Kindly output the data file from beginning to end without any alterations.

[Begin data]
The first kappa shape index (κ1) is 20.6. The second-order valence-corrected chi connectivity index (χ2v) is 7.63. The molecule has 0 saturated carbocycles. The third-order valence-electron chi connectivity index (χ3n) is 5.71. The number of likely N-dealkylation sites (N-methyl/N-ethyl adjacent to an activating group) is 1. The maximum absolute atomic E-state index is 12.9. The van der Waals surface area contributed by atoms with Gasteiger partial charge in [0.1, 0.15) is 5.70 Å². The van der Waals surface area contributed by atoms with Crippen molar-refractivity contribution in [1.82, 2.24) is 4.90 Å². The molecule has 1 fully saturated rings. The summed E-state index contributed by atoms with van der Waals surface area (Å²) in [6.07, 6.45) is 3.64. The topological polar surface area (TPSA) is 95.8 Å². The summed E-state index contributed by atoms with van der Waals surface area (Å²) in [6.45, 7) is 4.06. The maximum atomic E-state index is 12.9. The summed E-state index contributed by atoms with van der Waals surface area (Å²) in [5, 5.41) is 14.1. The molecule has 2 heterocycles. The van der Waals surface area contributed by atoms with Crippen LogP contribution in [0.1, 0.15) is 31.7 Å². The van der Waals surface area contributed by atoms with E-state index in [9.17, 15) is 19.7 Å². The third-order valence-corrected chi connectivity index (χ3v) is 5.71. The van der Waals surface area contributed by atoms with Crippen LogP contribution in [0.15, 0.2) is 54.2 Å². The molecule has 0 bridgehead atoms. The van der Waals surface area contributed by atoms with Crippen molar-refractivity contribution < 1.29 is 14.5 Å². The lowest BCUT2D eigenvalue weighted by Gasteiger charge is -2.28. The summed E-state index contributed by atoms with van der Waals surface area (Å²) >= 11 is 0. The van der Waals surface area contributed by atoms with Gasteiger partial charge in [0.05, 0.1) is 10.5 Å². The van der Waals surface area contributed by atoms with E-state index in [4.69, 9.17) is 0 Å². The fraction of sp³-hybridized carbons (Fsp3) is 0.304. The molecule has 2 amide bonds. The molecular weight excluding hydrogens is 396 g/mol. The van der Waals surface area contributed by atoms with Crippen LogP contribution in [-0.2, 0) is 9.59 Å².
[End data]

The first kappa shape index (κ1) is 20.6. The second-order valence-corrected chi connectivity index (χ2v) is 7.63. The molecule has 0 saturated carbocycles. The third-order valence-electron chi connectivity index (χ3n) is 5.71. The number of likely N-dealkylation sites (N-methyl/N-ethyl adjacent to an activating group) is 1. The maximum absolute atomic E-state index is 12.9. The van der Waals surface area contributed by atoms with Gasteiger partial charge in [0.1, 0.15) is 5.70 Å². The van der Waals surface area contributed by atoms with Crippen molar-refractivity contribution in [1.82, 2.24) is 4.90 Å². The molecule has 1 fully saturated rings. The summed E-state index contributed by atoms with van der Waals surface area (Å²) in [6.07, 6.45) is 3.64. The topological polar surface area (TPSA) is 95.8 Å². The summed E-state index contributed by atoms with van der Waals surface area (Å²) in [6.45, 7) is 4.06. The maximum atomic E-state index is 12.9. The summed E-state index contributed by atoms with van der Waals surface area (Å²) in [5, 5.41) is 14.1. The molecule has 2 heterocycles. The van der Waals surface area contributed by atoms with Crippen LogP contribution in [0.1, 0.15) is 31.7 Å². The van der Waals surface area contributed by atoms with E-state index in [9.17, 15) is 19.7 Å². The third-order valence-corrected chi connectivity index (χ3v) is 5.71. The van der Waals surface area contributed by atoms with Crippen LogP contribution in [0.15, 0.2) is 54.2 Å². The molecule has 0 bridgehead atoms. The van der Waals surface area contributed by atoms with Crippen molar-refractivity contribution < 1.29 is 14.5 Å². The lowest BCUT2D eigenvalue weighted by Gasteiger charge is -2.28. The summed E-state index contributed by atoms with van der Waals surface area (Å²) >= 11 is 0. The van der Waals surface area contributed by atoms with Gasteiger partial charge in [0.05, 0.1) is 10.5 Å². The van der Waals surface area contributed by atoms with E-state index in [4.69, 9.17) is 0 Å². The fraction of sp³-hybridized carbons (Fsp3) is 0.304. The molecule has 2 amide bonds. The molecular weight excluding hydrogens is 396 g/mol. The van der Waals surface area contributed by atoms with Crippen LogP contribution in [-0.2, 0) is 9.59 Å².